Hegel’s mode of dialectics with the concept of humanism and religion




Hegel’s mode of dialectics with the concept of humanism and religion

Dialectics is a term that describes a philosophical reason system which implies a kind of conflicting mechanism between opposing sides. Dialectic or dialectic, also called dialectical method, is the basis for a discussion between two or more individuals who hold opposite opinions about a topic but want to determine the facts through logical argumentative approaches. Hegel’s dialectics refers to the particular dialectical logic used by the German philosopher of the 19th century, G.W.F. Hegel, which depends on an inconsistent mechanism between the opposite parties, as most “dialectical” approaches. (“Hegel’s Dialectics (Stanford Encyclopedia Of Philosophy)”) The ‘opposite sides’ are different meanings of the consciousness and entity, which the consciousness is mindful of or claims to recognize in the Phenomenology of the Spirit, presenting Hegel’s epistemology and the theory of awareness.

Humanism is an advancing philosophy of life that affirms our right and duty to conduct ethical lives, without theism or other surnatural convictions, of personal satisfaction and seek the common good. (Duquette) Hegel recognized his dialectical approach as part of a philosophical trend extending back to Plato. Since the premises of an assertion lead to an inconsistency, according to the rationale of the standard redutio ad absurdum argument we must infer that the premises are false—which leaves us without premises or without something. We then need to wait for the new premises randomly to emerge from somewhere else and then see if these new premises again place us in nothingness or emptiness, whether they lead, too, to a paradox. Because Hegel believed that reason inherently creates contradictions, he felt that new premises will yield more contradictions, as we can see.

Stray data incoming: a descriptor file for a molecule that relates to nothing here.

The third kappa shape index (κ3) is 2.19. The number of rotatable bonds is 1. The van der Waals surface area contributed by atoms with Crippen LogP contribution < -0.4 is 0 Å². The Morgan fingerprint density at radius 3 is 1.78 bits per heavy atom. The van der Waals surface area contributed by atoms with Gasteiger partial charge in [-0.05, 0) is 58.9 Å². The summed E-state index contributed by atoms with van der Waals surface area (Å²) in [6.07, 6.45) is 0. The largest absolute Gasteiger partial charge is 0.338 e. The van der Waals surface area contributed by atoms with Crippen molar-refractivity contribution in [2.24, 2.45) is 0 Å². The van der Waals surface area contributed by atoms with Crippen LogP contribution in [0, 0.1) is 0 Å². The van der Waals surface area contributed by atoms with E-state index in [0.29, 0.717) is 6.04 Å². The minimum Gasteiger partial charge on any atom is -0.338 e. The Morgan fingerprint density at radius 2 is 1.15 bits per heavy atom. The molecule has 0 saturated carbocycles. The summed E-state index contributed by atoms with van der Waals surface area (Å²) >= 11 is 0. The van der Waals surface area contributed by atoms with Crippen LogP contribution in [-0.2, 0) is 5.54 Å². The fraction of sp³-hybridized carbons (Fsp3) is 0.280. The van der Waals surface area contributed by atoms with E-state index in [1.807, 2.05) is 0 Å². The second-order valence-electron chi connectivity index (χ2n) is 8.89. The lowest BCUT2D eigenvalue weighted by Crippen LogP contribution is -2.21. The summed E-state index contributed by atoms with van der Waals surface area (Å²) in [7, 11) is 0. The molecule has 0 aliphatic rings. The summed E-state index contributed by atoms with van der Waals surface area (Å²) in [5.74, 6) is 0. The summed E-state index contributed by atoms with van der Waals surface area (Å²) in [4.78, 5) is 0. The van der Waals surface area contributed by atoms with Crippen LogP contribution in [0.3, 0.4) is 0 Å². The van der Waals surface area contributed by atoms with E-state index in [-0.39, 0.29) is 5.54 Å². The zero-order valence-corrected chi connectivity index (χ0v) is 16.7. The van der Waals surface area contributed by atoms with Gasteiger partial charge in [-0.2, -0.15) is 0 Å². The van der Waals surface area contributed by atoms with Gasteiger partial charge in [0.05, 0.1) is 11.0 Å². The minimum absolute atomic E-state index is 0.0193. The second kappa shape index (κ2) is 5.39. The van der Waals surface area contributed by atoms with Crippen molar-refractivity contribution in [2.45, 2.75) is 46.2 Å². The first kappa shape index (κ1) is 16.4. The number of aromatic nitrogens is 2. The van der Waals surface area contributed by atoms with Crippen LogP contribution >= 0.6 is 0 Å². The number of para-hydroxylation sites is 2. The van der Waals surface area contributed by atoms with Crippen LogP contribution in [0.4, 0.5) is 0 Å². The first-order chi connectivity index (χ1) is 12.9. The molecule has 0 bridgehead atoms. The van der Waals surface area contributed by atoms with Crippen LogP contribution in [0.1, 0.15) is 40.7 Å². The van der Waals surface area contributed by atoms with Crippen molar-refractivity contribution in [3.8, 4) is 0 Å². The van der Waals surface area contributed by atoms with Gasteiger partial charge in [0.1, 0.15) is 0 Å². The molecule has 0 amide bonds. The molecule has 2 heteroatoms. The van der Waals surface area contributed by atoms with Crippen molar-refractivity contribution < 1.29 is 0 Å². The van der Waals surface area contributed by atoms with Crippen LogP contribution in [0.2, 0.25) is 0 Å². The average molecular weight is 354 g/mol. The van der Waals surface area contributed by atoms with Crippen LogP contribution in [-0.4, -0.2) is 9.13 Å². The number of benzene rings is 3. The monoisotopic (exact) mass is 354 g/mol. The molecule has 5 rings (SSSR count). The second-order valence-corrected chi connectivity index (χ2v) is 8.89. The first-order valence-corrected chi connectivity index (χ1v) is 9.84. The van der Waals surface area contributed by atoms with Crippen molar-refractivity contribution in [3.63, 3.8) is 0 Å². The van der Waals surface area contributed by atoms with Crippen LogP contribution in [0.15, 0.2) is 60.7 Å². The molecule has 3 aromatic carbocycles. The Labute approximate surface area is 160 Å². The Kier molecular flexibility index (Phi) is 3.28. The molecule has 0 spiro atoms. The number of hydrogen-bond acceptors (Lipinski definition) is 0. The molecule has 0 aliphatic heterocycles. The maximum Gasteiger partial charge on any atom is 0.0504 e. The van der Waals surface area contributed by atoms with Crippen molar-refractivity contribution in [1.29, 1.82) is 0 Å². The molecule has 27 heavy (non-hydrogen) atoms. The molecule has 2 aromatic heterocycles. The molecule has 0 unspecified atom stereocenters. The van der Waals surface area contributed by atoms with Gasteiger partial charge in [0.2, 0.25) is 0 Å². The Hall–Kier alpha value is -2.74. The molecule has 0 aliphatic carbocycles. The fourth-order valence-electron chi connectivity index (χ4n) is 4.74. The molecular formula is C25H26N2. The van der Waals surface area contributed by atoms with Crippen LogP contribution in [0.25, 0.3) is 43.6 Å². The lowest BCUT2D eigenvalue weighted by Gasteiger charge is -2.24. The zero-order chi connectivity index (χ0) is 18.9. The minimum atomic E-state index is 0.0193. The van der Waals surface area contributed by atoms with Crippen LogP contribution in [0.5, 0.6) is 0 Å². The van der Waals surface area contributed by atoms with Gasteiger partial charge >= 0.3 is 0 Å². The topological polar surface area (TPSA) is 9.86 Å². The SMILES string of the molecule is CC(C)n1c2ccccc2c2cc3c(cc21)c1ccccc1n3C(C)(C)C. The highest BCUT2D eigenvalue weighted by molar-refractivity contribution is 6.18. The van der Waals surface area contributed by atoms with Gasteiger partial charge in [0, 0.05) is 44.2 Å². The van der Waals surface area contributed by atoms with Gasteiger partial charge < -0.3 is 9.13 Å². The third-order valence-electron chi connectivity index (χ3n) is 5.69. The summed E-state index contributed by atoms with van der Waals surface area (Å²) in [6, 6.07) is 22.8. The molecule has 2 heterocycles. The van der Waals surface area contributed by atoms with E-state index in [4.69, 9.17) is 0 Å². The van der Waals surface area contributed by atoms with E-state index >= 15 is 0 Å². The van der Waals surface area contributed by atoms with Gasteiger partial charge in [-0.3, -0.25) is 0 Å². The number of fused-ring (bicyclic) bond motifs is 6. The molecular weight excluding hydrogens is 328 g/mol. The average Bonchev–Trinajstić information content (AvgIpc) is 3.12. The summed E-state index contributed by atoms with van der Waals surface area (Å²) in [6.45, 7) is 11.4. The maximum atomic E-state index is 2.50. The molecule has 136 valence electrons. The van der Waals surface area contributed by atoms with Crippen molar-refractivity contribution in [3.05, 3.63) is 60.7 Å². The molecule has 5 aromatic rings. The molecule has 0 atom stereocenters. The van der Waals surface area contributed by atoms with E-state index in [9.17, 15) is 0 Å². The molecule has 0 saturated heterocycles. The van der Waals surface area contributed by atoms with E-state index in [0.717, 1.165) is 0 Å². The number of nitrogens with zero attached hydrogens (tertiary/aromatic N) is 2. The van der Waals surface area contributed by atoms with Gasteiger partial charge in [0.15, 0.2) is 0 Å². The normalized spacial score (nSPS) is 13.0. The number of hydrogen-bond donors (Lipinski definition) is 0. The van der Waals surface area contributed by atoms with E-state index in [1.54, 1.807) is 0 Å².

G.W.F. Hegel’s interpretation of political enlightenment, given its heavy lutheranism and declarations that pure ideal fulfillment can be sought in Christianity, seems reasonable to ascribe a profound Christian influence. However, any claim to inseparability can balance Hegel’s obvious recognition of alternate faiths in the spiritual composition of civilizations and his own pluralistic interpretation of the Gospels. Hegel’s overcoming confidence in the influence of philosophy is the solution: In the theological principle of equality mastered within Christianity, philosophy is the highest calling that speculatively subordinates the understanding of Christianity. Political light as the development of freedom is inseparable from the Christianity of Hegel, an emancipatory immanence which takes precedence over any specific aspect of the Christian doctrinary beliefs.

Hegel’s history theory is basically the self-awakening of the human race by rational entities such as the state. And here “religion stands at the pinnacles of the various ways of conscious unity, this cause is God in its most concrete representation. God rule the earth: the substance of His rule, the execution of His plan, is the past of the world. Therefore, Hegel maintained that the state has its origins in faith, which means simply that religion precedes and that the state is and continues to emerge from it Duquette). It does not simply say that states use God’s terror for power. Rather, remember that for Hegel the State is an ethical whole, relating to the organic emotional entirety of the society of one people embodied in the impartial constitution of a government. When Hegel states, “the state is rooted in religion, it suggests that the state’s vitality lies inside the human people, who are themselves religious. In other words, “Equality can only occur where diversity is understood as a desirable attribute of the supreme being.

Therefore, the devotion of Hegel to Christianity is above all adherence to an ever-transforming ethic rather than to a compilation of dogmas. Ethics without individual rights is hollow, pointless in turn, without self-awareness, reflection through the nation-state.(Duquette) Christianity, therefore, is more than just consistent with liberty; it is a commitment which renounces the specific interests of the spirits—the subjective person wants a country and points it to its collective spiritual end: Ethical life is the thought, awareness and will — not the actual person and his or her interests, but the collective individuality and interests of all members in general.


“Hegel’s Dialectics (Stanford Encyclopedia Of Philosophy)”. Plato.Stanford.Edu, 2021, https://plato.stanford.edu/entries/hegel-dialectics/#HegeDescHisDialMeth.

Hegel, Georg Wilhelm Friedrich. Introduction to the philosophy of history: With selections from the philosophy of right. Hackett Publishing, 1988.

Duquette, David. “Georg Wilhelm Friedrich Hegel: Philosophy of History.” Philosophy, 2010.